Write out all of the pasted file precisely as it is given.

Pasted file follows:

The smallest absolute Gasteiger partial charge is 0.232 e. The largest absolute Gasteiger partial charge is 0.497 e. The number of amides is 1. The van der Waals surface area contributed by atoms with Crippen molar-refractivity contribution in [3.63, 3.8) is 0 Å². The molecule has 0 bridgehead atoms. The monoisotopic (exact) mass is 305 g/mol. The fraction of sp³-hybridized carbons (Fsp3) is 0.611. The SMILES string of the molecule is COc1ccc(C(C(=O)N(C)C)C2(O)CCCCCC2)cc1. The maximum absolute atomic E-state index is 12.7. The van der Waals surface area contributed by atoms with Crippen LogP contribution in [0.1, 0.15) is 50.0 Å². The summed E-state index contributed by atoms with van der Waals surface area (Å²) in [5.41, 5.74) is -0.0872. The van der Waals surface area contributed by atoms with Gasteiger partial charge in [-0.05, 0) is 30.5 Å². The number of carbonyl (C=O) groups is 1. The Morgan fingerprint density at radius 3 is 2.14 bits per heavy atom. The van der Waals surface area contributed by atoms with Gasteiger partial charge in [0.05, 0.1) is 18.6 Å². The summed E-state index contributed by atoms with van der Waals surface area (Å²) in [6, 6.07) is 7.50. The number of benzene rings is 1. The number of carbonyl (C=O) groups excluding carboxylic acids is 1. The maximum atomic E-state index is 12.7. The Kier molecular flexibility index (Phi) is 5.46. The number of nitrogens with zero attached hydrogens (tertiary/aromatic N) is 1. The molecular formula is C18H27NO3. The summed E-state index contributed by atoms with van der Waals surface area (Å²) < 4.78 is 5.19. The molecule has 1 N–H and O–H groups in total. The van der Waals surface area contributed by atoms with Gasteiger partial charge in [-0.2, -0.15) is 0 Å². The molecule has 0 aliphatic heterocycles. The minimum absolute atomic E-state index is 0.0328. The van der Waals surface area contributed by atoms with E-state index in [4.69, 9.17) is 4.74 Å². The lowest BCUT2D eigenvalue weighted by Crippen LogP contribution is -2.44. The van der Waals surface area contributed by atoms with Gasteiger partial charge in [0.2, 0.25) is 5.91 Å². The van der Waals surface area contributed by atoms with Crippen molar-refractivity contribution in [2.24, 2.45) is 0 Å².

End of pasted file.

The smallest absolute Gasteiger partial charge is 0.232 e. The largest absolute Gasteiger partial charge is 0.497 e. The number of amides is 1. The van der Waals surface area contributed by atoms with Crippen molar-refractivity contribution in [3.63, 3.8) is 0 Å². The molecule has 0 bridgehead atoms. The monoisotopic (exact) mass is 305 g/mol. The fraction of sp³-hybridized carbons (Fsp3) is 0.611. The SMILES string of the molecule is COc1ccc(C(C(=O)N(C)C)C2(O)CCCCCC2)cc1. The maximum absolute atomic E-state index is 12.7. The van der Waals surface area contributed by atoms with Crippen LogP contribution in [0.1, 0.15) is 50.0 Å². The summed E-state index contributed by atoms with van der Waals surface area (Å²) in [5.41, 5.74) is -0.0872. The van der Waals surface area contributed by atoms with Gasteiger partial charge in [-0.05, 0) is 30.5 Å². The number of carbonyl (C=O) groups is 1. The Morgan fingerprint density at radius 3 is 2.14 bits per heavy atom. The van der Waals surface area contributed by atoms with Gasteiger partial charge in [0.05, 0.1) is 18.6 Å². The summed E-state index contributed by atoms with van der Waals surface area (Å²) in [6, 6.07) is 7.50. The number of benzene rings is 1. The number of carbonyl (C=O) groups excluding carboxylic acids is 1. The maximum atomic E-state index is 12.7. The Kier molecular flexibility index (Phi) is 5.46. The number of nitrogens with zero attached hydrogens (tertiary/aromatic N) is 1. The molecular formula is C18H27NO3. The summed E-state index contributed by atoms with van der Waals surface area (Å²) < 4.78 is 5.19. The molecule has 1 N–H and O–H groups in total. The van der Waals surface area contributed by atoms with Gasteiger partial charge in [-0.2, -0.15) is 0 Å². The molecule has 0 aliphatic heterocycles. The minimum absolute atomic E-state index is 0.0328. The van der Waals surface area contributed by atoms with E-state index in [4.69, 9.17) is 4.74 Å². The lowest BCUT2D eigenvalue weighted by Crippen LogP contribution is -2.44. The van der Waals surface area contributed by atoms with Gasteiger partial charge in [0.2, 0.25) is 5.91 Å². The van der Waals surface area contributed by atoms with Crippen molar-refractivity contribution in [2.24, 2.45) is 0 Å².